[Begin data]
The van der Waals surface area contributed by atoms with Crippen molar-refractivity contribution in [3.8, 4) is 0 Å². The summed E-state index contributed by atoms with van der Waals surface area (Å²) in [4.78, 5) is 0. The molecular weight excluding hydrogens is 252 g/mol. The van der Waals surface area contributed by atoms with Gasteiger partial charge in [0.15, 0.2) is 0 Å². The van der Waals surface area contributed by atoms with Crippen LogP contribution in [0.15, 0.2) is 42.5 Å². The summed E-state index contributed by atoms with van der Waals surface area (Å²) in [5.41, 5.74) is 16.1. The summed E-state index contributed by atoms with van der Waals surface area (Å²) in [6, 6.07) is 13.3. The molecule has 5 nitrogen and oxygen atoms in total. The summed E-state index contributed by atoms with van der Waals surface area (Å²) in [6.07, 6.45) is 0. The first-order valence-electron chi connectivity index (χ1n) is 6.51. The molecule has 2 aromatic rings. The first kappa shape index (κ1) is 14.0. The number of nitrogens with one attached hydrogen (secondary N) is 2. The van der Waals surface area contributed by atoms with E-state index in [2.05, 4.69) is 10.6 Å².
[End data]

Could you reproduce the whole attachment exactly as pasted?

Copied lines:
The van der Waals surface area contributed by atoms with Crippen molar-refractivity contribution in [3.8, 4) is 0 Å². The summed E-state index contributed by atoms with van der Waals surface area (Å²) in [4.78, 5) is 0. The molecular weight excluding hydrogens is 252 g/mol. The van der Waals surface area contributed by atoms with Gasteiger partial charge in [0.15, 0.2) is 0 Å². The van der Waals surface area contributed by atoms with Crippen LogP contribution in [0.15, 0.2) is 42.5 Å². The summed E-state index contributed by atoms with van der Waals surface area (Å²) in [5.41, 5.74) is 16.1. The summed E-state index contributed by atoms with van der Waals surface area (Å²) in [6, 6.07) is 13.3. The molecule has 5 nitrogen and oxygen atoms in total. The summed E-state index contributed by atoms with van der Waals surface area (Å²) in [6.07, 6.45) is 0. The first-order valence-electron chi connectivity index (χ1n) is 6.51. The molecule has 2 aromatic rings. The first kappa shape index (κ1) is 14.0. The number of nitrogens with one attached hydrogen (secondary N) is 2. The van der Waals surface area contributed by atoms with E-state index in [2.05, 4.69) is 10.6 Å².